The Payment Card Industry (PCI) Data Security Standard (DSS) applies to any organization that transmits, processes, or
stores payment card transactions or cardholder Information. It is the responsibility of the organization to protect the
privacy and confidentiality of debit and credit card data. The PCI DSS standard was created and enforced by the major
credit card companies. Dell provides a product portfolio which includes the N-Series switch portfolio for deployments
that support PCI compliance and contribute to recommended best practices in network security.

As with other regulations and guidelines, PCI DSS compliance cannot be achieved through technology alone. It
requires the organization to build, maintain and monitor a secure network to protect the privacy and confidentiality of
debit and credit card data. This paper guides you on how to create a network that meets the requirements of PCI DSS
utilizing Dells Networking N-Series switch solutions.

Introduction
The PCI DSS consists of six major categories encompassing twelve security areas defined within DSS 3.0. Dell supports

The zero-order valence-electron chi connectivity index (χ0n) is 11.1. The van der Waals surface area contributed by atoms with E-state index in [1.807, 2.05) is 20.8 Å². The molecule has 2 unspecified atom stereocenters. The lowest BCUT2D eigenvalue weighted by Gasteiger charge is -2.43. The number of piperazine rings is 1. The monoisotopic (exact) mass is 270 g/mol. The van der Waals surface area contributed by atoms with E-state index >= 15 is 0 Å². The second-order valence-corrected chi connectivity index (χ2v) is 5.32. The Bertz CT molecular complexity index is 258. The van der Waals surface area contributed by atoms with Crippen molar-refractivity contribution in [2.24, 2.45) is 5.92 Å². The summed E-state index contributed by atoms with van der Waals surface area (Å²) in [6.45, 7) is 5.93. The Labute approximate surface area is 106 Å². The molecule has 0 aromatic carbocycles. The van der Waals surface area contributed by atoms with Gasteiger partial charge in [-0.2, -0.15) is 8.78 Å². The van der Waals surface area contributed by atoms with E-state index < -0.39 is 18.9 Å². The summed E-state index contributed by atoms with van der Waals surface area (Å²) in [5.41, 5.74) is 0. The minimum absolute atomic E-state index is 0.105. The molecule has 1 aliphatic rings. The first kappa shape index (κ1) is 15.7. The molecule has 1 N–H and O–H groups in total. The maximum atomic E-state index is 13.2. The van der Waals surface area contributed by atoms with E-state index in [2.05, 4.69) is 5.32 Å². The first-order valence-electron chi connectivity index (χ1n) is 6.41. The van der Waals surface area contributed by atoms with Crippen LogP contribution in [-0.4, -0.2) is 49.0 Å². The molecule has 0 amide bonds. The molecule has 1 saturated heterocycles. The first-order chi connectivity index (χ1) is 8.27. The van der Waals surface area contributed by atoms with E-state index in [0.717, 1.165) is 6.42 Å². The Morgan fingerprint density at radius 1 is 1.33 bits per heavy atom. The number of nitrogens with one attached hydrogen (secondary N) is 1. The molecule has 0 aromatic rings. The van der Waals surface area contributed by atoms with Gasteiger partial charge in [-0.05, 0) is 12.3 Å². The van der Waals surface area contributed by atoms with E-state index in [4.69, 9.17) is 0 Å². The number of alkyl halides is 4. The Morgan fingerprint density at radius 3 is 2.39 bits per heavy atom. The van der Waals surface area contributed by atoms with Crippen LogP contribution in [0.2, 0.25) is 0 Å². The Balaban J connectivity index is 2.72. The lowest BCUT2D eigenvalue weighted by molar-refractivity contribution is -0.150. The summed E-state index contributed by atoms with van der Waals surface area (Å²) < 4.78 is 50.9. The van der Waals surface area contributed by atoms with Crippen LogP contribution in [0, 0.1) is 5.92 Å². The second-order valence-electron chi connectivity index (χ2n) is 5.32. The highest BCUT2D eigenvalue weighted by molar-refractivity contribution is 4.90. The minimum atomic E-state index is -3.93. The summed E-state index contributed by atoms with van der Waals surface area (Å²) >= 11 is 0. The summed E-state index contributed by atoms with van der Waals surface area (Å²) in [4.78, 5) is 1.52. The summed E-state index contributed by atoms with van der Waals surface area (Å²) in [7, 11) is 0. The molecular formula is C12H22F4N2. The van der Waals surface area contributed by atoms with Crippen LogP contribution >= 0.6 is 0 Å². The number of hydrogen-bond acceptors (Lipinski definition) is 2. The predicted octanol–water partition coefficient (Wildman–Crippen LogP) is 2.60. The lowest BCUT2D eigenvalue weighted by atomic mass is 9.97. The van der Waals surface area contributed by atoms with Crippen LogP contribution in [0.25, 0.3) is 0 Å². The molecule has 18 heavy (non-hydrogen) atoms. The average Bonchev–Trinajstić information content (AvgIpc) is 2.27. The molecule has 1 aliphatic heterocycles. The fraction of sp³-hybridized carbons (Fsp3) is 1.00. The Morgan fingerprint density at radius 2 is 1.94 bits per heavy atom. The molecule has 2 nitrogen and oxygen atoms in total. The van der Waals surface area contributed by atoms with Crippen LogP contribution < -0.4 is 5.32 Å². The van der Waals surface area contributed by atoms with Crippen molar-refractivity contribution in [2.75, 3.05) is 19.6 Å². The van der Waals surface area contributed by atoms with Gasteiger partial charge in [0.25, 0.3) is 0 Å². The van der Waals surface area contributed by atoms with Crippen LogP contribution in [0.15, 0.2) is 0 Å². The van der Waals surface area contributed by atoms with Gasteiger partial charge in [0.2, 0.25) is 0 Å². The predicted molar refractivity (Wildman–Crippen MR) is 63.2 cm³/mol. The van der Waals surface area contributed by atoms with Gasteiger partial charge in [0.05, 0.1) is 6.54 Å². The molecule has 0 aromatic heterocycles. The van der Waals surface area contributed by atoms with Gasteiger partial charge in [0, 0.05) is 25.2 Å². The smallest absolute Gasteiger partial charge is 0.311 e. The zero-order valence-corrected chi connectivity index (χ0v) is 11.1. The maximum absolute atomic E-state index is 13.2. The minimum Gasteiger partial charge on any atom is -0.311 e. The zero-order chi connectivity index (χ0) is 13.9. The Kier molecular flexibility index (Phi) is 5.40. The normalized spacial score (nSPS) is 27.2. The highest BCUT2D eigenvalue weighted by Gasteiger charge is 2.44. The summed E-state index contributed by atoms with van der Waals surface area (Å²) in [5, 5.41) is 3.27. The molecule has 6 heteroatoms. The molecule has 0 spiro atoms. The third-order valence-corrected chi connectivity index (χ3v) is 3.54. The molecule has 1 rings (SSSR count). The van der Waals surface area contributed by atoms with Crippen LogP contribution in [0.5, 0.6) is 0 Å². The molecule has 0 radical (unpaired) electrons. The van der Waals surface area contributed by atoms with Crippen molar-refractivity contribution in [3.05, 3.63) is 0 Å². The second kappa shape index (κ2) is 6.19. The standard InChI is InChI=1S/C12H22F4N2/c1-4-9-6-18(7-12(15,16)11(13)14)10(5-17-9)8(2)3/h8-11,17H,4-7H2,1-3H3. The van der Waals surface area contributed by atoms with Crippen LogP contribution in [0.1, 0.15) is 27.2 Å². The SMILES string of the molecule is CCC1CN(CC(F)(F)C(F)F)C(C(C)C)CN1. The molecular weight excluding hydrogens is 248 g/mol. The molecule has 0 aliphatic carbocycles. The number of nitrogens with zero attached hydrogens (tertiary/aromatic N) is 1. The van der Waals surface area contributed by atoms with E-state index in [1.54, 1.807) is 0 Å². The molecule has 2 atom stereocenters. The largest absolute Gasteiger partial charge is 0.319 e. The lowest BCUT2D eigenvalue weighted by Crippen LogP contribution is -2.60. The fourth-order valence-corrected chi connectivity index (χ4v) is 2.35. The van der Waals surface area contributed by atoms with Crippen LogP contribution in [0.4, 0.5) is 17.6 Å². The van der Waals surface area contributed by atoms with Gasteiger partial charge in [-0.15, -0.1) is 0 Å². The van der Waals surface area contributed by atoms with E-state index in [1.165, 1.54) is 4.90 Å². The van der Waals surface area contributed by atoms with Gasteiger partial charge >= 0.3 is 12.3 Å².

PCI compliance through network products and security policies and procedures. Dell networking N-Series switches
provide the features to support an organizations ability to successfully achieve PCI compliance. The following table
summarizes these requirements:

Build and maintain a secure network


Requirement Applicable Requirements Dell Solutions
1. Install and 1.1.2 Inventory network Dell networking Open Manage
maintain a firewall Network Manager, OpenManage
configuration to Essentials
protect cardholder 1.2.2 Secure and synchronize configuration Dell networking N-Series
data files
2 Do not use 2.1 Change vendor supplied defaults Dell networking N-Series
vendor-supplied before installing into network including
defaults for system wireless environments
passwords and 2.2.2 Use secured technologies such as Dell networking N-Series
other security SSH, IPSec , and HTTPs in place of services
parameters like Telnet, and HTTP
2.3 Encrypt non console administrative Dell networking N-Series
access. Use technologies such as SSH, VPN,
or SSL/TLS for WEB based management
Protect cardholder data
3. Protect stored 3.1 to 3.6.8 Implement data retention and Not Applicable
cardholder data disposal policies, procedures, and processes
for all cardholder data storage
4. Encrypt 4.1. to 4.2 Senstive information must be Not Applicable